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SFI Seminar: Steering Towards Net Zero Mobility: The Case for Emission Liability Management in the Automotive Industry

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Join SFI’s monthly seminar to meet our faculty and fellows and learn more about our ongoing research projects. We’ll cover innovative policy and financial mechanisms designed to rapidly decarbonize the global economy.

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This case study underscores the critical need to address embodied emissions within the automotive sector, a major component of the industry's overall carbon footprint, particularly during the transition to electric vehicles (EVs). Regrettably, embodied emissions have historically received inadequate attention and have been shrouded in obscurity. While a valuable instrument, the Science-Based Targets initiative (SBTi) conflates the manageable embodied emissions with uncontrollable downstream Scope 3 emissions, relies on secondary data and estimations, lacks transparency in validating Scope 3 targets, and incentivizes companies to prioritize Scope 1 and 2 over supply chain emissions reductions. This methodology leads to skepticism regarding the adequacy of attention and rigor applied to Scope 3 emissions and raises questions about whether companies are authentically progressing toward their climate targets. 

This case study on Pirelli exemplifies the drawbacks of the SBTi framework. The introduction of the Emission Liability Management (ELM) approach signals an evolutionary paradigm shift. The E-liability methodology champions using actual emission data rather than estimates and facilitates a quantifiable and auditable representation of a company's decarbonization efforts. Our analysis of the Pirelli Pro Forma (PPF) highlights the insights and transparency E-liability brings. Because it is built on the foundation of solid accounting, ELM allows practitioners to apply tested principles for the recognition of offsetting assets (E-asset) and guides auditable net zero claims.

Speaker bio: 

Xingjian (XJ) Zhang is a seasoned business leader at the forefront of the evolving mobility sector. He has over a decade of experience at the confluence of finance, climate, technology, and global supply chains—elements crucial to shaping the future of mobility. At the Stanford Sustainable Finance Initiative, XJ leverages his multidisciplinary background to explore and advance the concept of net-zero mobility.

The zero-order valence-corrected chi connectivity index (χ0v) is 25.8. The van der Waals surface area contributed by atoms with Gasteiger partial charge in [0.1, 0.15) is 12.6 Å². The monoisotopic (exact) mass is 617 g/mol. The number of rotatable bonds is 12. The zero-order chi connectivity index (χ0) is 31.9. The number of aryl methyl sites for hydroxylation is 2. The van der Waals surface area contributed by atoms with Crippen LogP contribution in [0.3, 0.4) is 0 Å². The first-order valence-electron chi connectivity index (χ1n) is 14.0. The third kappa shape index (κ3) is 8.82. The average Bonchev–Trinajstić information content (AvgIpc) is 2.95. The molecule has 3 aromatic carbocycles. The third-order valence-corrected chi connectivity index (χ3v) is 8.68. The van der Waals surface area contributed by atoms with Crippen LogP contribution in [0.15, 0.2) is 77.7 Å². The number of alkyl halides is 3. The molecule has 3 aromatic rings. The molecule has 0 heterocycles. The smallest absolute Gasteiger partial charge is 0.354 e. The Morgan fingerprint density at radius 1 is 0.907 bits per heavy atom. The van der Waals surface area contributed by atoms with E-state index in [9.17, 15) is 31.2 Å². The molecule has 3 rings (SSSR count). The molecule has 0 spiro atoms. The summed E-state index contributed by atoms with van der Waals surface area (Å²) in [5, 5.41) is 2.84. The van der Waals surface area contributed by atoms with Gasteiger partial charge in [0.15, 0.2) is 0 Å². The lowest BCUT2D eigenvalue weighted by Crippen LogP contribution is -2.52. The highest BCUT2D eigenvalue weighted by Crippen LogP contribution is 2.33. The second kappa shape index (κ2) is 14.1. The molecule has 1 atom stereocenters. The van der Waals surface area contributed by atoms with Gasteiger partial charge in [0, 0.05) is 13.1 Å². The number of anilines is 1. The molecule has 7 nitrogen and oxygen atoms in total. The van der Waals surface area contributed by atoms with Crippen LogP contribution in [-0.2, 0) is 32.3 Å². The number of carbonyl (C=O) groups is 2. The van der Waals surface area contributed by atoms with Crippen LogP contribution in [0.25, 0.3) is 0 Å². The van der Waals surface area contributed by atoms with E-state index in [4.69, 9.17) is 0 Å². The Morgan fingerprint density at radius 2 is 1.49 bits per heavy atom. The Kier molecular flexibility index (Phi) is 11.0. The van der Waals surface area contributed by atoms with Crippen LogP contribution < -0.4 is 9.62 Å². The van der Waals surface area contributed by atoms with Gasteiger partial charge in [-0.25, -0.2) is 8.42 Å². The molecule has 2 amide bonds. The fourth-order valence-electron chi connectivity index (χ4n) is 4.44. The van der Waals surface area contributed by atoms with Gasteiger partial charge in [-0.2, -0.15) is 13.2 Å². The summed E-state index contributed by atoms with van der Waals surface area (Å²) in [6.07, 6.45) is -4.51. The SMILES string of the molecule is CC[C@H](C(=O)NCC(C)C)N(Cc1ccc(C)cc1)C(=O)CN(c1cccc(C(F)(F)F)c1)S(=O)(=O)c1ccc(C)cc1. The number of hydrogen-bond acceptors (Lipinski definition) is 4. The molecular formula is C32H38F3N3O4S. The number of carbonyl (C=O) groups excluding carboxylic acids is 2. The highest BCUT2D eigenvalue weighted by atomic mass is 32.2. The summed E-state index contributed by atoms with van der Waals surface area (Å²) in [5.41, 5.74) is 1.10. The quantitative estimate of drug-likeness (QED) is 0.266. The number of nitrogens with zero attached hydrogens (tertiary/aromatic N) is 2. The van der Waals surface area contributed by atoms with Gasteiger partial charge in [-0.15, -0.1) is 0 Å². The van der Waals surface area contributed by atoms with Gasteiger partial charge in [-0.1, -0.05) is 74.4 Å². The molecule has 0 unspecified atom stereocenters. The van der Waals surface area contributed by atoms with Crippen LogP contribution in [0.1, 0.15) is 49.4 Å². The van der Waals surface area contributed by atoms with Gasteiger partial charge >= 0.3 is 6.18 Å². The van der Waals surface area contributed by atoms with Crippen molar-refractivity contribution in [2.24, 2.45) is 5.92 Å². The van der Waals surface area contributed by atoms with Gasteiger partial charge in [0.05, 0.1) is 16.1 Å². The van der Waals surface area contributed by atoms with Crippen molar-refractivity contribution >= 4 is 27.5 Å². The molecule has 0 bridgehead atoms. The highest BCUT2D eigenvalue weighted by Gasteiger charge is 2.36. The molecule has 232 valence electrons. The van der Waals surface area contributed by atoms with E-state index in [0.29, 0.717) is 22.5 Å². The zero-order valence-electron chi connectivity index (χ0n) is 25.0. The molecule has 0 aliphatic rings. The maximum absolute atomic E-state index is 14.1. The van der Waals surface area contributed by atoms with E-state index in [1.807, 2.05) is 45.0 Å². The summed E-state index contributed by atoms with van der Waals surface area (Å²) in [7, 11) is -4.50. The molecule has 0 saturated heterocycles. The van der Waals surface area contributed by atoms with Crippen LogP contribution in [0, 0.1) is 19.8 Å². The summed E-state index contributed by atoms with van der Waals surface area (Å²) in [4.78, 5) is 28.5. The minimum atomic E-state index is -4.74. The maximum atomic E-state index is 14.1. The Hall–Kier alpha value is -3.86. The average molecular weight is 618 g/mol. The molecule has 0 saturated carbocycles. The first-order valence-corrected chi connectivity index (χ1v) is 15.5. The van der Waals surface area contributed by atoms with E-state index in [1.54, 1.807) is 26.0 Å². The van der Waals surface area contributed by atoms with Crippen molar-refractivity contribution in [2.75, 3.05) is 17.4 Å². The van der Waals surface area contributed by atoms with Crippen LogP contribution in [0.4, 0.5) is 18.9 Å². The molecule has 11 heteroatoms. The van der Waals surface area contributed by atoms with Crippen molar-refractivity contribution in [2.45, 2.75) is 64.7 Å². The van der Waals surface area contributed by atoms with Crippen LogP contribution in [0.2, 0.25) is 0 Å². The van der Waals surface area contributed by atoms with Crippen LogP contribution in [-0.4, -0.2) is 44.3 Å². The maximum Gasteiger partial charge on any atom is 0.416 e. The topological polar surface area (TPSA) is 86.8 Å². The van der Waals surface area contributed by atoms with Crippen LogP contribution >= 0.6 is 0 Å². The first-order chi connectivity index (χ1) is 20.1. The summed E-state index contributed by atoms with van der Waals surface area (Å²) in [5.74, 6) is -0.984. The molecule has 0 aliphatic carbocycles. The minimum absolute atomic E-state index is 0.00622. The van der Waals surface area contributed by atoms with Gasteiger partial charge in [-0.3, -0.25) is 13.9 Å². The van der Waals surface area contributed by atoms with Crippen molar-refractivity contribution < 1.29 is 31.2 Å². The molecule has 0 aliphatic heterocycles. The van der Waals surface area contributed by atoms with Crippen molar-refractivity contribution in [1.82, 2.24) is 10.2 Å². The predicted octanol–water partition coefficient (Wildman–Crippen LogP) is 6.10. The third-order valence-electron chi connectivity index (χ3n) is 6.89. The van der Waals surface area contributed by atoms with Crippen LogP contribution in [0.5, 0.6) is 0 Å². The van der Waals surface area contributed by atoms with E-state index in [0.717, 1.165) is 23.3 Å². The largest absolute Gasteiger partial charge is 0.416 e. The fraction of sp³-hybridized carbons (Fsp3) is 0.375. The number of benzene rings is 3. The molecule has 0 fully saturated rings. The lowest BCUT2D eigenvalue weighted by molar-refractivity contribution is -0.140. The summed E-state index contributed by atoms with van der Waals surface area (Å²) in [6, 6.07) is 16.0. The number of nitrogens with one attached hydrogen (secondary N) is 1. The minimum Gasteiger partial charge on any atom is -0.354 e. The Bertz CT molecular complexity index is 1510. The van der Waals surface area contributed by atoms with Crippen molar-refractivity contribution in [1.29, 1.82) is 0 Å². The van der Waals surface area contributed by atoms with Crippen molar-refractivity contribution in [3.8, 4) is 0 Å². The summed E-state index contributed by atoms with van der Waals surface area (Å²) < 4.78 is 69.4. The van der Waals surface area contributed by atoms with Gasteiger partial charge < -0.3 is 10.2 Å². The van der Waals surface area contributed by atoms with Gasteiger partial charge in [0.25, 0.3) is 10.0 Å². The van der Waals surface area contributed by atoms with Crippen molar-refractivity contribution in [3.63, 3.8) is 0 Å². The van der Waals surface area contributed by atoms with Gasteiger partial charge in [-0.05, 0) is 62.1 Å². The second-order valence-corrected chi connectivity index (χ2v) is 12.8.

XJ is currently with Apex.AI, a Palo Alto-based mobility software company, leading strategic initiatives to advance the sector toward a software-defined future. Previously, as a Vice President and Portfolio Manager, he managed a multi-billion-dollar equity portfolio focused on the mobility and climate sectors. He has firsthand experience, from the Permian Basin to automotive factories in China and the US, leading strategic discussions on the technological and climate transitions within these sectors.

XJ holds a Master's degree from the Stanford Graduate School of Business as a Sloan Fellow, a Master's from the Hong Kong University of Science and Technology as a Beta Gamma Sigma honoree, and a Bachelor's degree from the Hong Kong Polytechnic University as Valedictorian.

Recommended readings: 

Roston, M., Seiger, A., & Heller, T. (2022). The Road to Climate Stability Runs through Emissions Liability Management. Stanford Sustainable Finance Initiative.
Roston, M., Seiger, A., & Heller, T. (2023). What’s Next After Carbon Accounting? Emissions Liability Management. Stanford Sustainable Finance Initiative.
Kaplan, R. S., & Ramanna, K. (2021). Accounting for Climate Change. Harvard Business Review.
Kaplan, R. S., Ramanna, K., & Roston, M. (2023). Accounting for Carbon Offsets. Harvard Business Review

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